Ebay is popular. You can either post an advert as per the other websites or you can offer your vehicle for on line auction, usually for a period of seven days. There is an option to offer a ‘buy it now’ facility, wherein the Purchaser presses the right button and is technically bound to buy the car. Our Man James tried it twice last year. In each case the buy it now button was pressed, Ebay withdrew the car from auction, charged its commission and the ‘buyer’ proved to be a man of straw. In fairness Ebay refunded the commission but the whole exercise was ruined. You need to stay on the ball for the seven days as e mails will arrive with questions needing a reply, people may try to view and so on. It pays to look at each bidder’s record as they bid. There is a system of marking the reliability of each player and generally less than 10 points on a bidder’s record may suggest he or she has not been at it long and may need careful treatment. From the other point of view if you are an honest bidder you need to do at least 10 good deals to get past the magic ‘reliability’ number. Ask a friend or e mail Our Man James if you need help. Look at the payment options if you do achieve a sale. Ebay offer Paypal but you may prefer another option.

The Dealer may be the best buyer if time is short. You need to clear a garage by a certain date or you may simply need to raise money quickly. Get a rough idea of what your vehicle is worth by checking adverts, auction results, ask a knowledgeable Club Member etc. You will not get the full retail price but you can tell if you are not getting a fair deal.At the end of the day you part with the car, collect the money and there will be no further comeback, unless of course you have seriously misdescribed the vehicle.

The Broker is relatively new to the Classic scene. Basically he should treat you as his client and look after your best interest throughout your relationship. He should be on your side where the Dealer is not. In this case you will pay a commission on sale of the vehicle, but he is bound to do his best to obtain a good market price for you. The law relating to Agency states that he should do his best for his client and not take a ‘secret profit’. You should come away with more than a Dealer would offer even after his fees have been deducted. On this point make sure you agree beforehand about any work carried out on your vehicle prior to sale and any extras he will expect you to pay, perhaps for collecting the vehicle at the outset. Equally you the Vendor must be careful to describe the vehicle accurately and if there is a fault it is best to disclose it. Check your paperwork is all in order and that there is a long M.O.T. certificate. On the question of commission,this is normally around 10% but a minimum fee may apply. V.A.T. is almost certainly payable on this.

What about an an Auction ? A good choice if again time is of the essence and you need funds by a certain date. If your vehicle is rare or sufficiently hard to value, placing it in an auction where several hundred people will see it at once, not to mention all those now with access to the Auctioneer’s website, you are surely going to arrive at a fair market valuation for your vehicle. It may not be quite what you hoped or conversely you may be delighted by the result, but it is a tried and trusted method in this case.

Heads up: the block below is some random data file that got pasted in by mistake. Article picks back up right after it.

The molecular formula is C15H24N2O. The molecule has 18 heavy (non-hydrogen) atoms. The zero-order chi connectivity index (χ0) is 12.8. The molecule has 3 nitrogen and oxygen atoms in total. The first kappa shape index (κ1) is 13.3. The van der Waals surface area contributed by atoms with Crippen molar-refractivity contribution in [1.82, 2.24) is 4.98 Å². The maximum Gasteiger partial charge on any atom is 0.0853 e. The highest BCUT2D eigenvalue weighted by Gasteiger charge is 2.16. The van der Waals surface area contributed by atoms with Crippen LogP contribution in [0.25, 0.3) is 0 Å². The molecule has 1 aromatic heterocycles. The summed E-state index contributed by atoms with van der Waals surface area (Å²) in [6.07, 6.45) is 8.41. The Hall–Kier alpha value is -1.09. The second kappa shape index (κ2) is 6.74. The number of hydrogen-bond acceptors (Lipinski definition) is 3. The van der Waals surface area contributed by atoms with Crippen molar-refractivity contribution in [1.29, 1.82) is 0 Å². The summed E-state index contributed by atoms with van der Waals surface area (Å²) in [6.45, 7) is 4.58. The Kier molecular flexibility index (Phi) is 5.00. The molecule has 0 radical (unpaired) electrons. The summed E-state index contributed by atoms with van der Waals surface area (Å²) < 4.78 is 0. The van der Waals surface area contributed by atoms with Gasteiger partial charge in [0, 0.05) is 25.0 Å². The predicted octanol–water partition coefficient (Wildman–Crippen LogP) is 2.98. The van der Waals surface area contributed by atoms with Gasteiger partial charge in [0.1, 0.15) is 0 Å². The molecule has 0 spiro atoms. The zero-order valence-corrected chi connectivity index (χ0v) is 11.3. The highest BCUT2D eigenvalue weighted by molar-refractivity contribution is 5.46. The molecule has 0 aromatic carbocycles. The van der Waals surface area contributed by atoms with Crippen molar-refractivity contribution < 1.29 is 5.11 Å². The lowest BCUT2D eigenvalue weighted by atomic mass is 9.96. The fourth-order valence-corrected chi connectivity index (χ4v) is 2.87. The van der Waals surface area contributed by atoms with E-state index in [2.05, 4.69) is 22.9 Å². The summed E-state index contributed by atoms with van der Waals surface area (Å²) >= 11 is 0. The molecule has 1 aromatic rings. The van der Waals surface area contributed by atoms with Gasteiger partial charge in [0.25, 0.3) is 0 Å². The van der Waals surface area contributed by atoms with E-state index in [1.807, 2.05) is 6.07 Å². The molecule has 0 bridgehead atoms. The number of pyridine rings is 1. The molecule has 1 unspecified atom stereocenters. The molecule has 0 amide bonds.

So how do you chose which Auction House to approach? You need one that has a track record of selling Classic Vehicles and there are a number of Auction Reports you can read to assess their performance. You may feel your vehicle warrants one of the large Auction Houses or your vehicle may fair well at one of the provincial ones. Horses for courses perhaps.Look carefully at the charges in each case. They do vary. Some will charge an entry fee, a cataloging  fee commission to both Vendor and Purchaser. Add storage and transport costs and it all mounts up. Having said that there are firms that charge only an entry fee and no vendor’s commission, preferring to charge a ‘buyer’s premium ‘ instead.

If you have time visit some auction sales. You will see that the Auctioneers differ, some staff are friendlier than others, you just need to feel comfortable that your best interests will be served in as professional manner as possible so that a satisfactory outcome is most likely.

Checkout the mathematics. Taking a car which sells for £10,000.

A typical Firm may charge a vendor’s commission of 5% and a buyer’s premium of 10% So the purchaser pays £10,000 plus £1,.000 buyer’s premium and V.A.T. & 20% on that making a total of £11,200. You the Vendor get £10,000 less 5% commission plus V.A.T. on that netting you £9,400. Hence the Auctioneer has taken £11,200 – £9,400 = £1800 including £300 V.A.T.  Further deductions may appear as before such as entry fee, transport, storage etc. Be aware so that you understand how the net figure is arrived at.It may seem dear but you have a  good chance of obtaining a sale on a known day if you have taken note of the Auctioneer’s advice as to reserve price etc.

Our Man James will be pleased to offer help and advice on all matters concerning the sale of your Classic Vehicle. As a former auctioneer, dealer and broker there is a fair amount of experience to call upon and if he does not know the answer he may well know a man who does.